Cableless (wireless) operator panels for machine applications, in my opinion, need special application considerations for appropriate and safe use. True, we often talk about how a wireless field bus and a wired field bus have many similarities. Even when they are safety certified for functional safety applications they continue to have many similarities.
Wireless operator panels (including cableless) for machine applications have been steadily growing over the past several years. The early versions of these portable operator panels were cabled for power and control/communication which limited their range via the length of the cable. The concept was for a panel builder or engineering group to design and build a conventional operator panel but that it needed to be portable and still conform to the same industry standards and regulations as fixed operator panels.
Machine Safety and “cableless” vs “wireless” has been an ongoing discussion over the past two years as this technology rapidly travels through its evolution cycles to the plant floor. Personally, I’ve sat in a dozen discussions over these two terms and how to choose a word that best describes the application as well as the issues. To wrestle this one to the ground it’s my recommendation that we choose an application like - cableless pendant control.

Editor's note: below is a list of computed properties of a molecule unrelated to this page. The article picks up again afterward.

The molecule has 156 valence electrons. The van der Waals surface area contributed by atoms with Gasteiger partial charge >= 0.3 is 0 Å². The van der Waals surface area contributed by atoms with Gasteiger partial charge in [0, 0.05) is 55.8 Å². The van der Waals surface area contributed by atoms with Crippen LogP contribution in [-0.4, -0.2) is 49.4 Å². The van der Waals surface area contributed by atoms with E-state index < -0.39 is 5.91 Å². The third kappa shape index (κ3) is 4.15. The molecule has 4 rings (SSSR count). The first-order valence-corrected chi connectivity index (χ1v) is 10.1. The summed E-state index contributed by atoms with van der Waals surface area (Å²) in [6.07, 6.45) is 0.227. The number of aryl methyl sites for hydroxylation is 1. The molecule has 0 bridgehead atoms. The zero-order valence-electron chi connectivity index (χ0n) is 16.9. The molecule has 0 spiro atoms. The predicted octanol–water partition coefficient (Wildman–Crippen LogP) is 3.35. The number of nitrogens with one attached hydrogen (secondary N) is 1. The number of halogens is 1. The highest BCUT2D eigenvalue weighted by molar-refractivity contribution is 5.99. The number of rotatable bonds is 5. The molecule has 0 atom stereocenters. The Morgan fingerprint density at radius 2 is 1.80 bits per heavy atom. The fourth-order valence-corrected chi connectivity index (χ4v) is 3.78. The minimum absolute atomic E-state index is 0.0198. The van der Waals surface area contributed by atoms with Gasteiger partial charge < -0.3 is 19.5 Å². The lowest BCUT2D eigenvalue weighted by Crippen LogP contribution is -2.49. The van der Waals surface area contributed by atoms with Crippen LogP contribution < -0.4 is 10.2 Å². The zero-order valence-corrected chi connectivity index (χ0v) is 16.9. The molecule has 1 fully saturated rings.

Machine Safety and Cableless Operator Stations with Safety! Did I just say all of that in the same sentence? Is this Doctor Spoc in Star Trek or is it the 21st Century? Well, beam me up Scotty because my radar screen sees something on the horizon. For several years now we’ve seen applications of safety functions being performed in machine architectures using safety certified and listed products where portions of the safety certified communications bus is wireless. So, does it make common sense that a natural migration of innovation would provide cableless operator stations with safety functions as added functionality?Cabled pendants in robot cells have been used for years and several years ago they evolved to cableless (meaning they have their own power source).
EN ISO 13849-1: 2006 was approved on or about October 2006 and simultaneously it was announced that EN 954-1: 1996 would cease to be an active standard at the end of 2008. Effectively this provided a two year period for industry (primarily in Europe) to transition to the new and incremental requirements of EN ISO 13849-1: 2006 for conformance to the Machinery Directive. Since then, the cessation of EN 954-1: 1996 has been extended twice and is currently scheduled for December of 2011.